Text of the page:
At the General Chapter of 1980, Sister Phyllis was elected Vicaress and brought her gifts of insight and care into her role as Councilor for Apostolates. Pastoral ministry was her own next form of apostolate. For five years she served St. Bartholomew Parish, Newaygo. Then study again – this time at Catholic Theological Union in Chicago. In 1990 she began service to the Saginaw Diocese, first as pastoral associate at Holy Spirit Parish, Shields. In 1995, along with two other American Dominicans, she spent two weeks visiting former Communist countries as part of a project of the National Council of Catholic Bishops Office to Aid the Catholic Church in Central and Eastern Europe. They listened to heart-wrenching stories of how for 40 years religious were separated, closely monitored, and forbidden to teach, but managed to keep their spirit of joy, hope, and missionary zeal. The trip broadened her knowledge of other countries and cultures and deepened her appreciation of American freedom.

Sister Phyllis was known and loved for her deep spirituality, her understanding of people, and her ability to challenge others with insight and gentleness. She upheld the dignity of each person and could be passionate against anything that threatened it. Loyal to her friends, zealous and joyful in her ministry, she had a good sense of humor and an ability to enjoy life. Her hobbies and interests were reading, all kinds of music, walking, and vigorous swimming. Her strength and resilience are demonstrated by her recovery from an accident during her time in Newaygo. While tobogganing at a youth group’s winter outing, she was injured in a crash and suffered several broken bones. In spite of a prognosis that she would be paralyzed, she surprised everyone by a quick recovery and was soon back on the job wearing a neck brace to protect broken vertebrae.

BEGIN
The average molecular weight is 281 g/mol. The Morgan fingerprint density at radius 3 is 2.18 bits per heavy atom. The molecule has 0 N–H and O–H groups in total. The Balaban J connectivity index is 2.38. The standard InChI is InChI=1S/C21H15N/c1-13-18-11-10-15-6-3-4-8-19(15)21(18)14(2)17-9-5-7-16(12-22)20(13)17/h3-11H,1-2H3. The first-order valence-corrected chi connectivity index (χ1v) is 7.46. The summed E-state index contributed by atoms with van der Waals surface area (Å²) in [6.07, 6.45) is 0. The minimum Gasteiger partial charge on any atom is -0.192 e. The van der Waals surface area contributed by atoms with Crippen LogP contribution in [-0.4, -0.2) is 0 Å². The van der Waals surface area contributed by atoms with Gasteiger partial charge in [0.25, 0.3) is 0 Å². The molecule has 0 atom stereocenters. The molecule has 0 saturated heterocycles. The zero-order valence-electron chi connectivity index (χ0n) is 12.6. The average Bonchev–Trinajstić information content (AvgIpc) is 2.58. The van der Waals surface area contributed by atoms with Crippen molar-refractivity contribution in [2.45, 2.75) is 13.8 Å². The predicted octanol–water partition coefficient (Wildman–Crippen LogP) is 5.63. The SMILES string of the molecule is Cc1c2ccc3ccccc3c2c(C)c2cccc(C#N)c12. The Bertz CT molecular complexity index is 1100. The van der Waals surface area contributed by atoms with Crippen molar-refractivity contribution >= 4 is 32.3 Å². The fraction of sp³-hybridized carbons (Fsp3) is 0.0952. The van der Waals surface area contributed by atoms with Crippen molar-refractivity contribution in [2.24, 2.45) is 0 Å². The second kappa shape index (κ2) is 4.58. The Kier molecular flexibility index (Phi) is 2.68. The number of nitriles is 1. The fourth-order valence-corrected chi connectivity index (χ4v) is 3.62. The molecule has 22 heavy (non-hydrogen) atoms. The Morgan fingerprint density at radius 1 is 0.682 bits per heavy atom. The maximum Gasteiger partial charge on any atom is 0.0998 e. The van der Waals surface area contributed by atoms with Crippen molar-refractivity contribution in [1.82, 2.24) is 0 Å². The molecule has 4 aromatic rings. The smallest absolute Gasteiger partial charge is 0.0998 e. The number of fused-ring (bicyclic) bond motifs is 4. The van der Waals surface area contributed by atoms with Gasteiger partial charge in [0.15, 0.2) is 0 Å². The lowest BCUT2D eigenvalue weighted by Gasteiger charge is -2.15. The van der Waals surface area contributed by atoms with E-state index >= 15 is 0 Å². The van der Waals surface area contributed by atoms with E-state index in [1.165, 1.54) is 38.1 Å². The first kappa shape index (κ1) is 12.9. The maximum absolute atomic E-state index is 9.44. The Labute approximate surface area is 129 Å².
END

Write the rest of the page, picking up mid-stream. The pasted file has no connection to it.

The next crash ended differently. Sister Phyllis was just completing her first year as pastoral administrator at St. Paul the Apostle Parish, Ithaca with a mission at St. Martin de Porres, Perrinton when her life was cut short. She was en route to a parishioner’s open house when around 2:00 p.m. she was involved in an automobile accident on M57 and died within minutes. Stunned and saddened by the loss, we have the assurance that she will continue to challenge and inspire us. Phyllis now knows fully the experience of meeting and recognizing her God.

Sister Phyllis is by her sisters Beatrice and Michael Lynch of Casnovia, MI; Charlene and Peter Marsiglia of Portage, MI and Teresa McLaughlin of Seattle, WA.; her brothers Denis and Anne Ohren of Milford, OH; Joseph and Laura Ohren, Plymouth, MI; Michael and Carol Ohren of Grandville, MI and Peter and Kathy Ohren of Lansing, MI; many nieces, nephews and many friends.